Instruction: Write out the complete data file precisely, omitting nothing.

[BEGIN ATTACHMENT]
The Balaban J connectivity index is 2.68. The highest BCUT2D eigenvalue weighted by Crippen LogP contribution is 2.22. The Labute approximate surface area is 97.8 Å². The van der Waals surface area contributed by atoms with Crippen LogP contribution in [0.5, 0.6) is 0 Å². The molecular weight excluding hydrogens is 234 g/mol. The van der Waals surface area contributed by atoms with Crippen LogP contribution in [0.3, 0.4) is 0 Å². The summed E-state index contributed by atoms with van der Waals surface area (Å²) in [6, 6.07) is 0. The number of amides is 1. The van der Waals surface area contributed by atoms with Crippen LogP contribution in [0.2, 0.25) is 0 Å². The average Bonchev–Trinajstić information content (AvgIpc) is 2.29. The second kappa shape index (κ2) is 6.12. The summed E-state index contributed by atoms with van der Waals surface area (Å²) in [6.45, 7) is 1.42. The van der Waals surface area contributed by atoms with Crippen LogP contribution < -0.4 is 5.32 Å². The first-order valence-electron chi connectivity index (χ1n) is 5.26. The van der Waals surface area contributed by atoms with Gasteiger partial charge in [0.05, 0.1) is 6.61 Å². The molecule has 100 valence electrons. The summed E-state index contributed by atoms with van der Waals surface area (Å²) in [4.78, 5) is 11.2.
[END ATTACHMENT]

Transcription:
The Balaban J connectivity index is 2.68. The highest BCUT2D eigenvalue weighted by Crippen LogP contribution is 2.22. The Labute approximate surface area is 97.8 Å². The van der Waals surface area contributed by atoms with Crippen LogP contribution in [0.5, 0.6) is 0 Å². The molecular weight excluding hydrogens is 234 g/mol. The van der Waals surface area contributed by atoms with Crippen LogP contribution in [0.3, 0.4) is 0 Å². The summed E-state index contributed by atoms with van der Waals surface area (Å²) in [6, 6.07) is 0. The number of amides is 1. The van der Waals surface area contributed by atoms with Crippen LogP contribution in [0.2, 0.25) is 0 Å². The average Bonchev–Trinajstić information content (AvgIpc) is 2.29. The second kappa shape index (κ2) is 6.12. The summed E-state index contributed by atoms with van der Waals surface area (Å²) in [6.45, 7) is 1.42. The van der Waals surface area contributed by atoms with Crippen LogP contribution < -0.4 is 5.32 Å². The first-order valence-electron chi connectivity index (χ1n) is 5.26. The van der Waals surface area contributed by atoms with Gasteiger partial charge in [0.05, 0.1) is 6.61 Å². The molecule has 100 valence electrons. The summed E-state index contributed by atoms with van der Waals surface area (Å²) in [4.78, 5) is 11.2.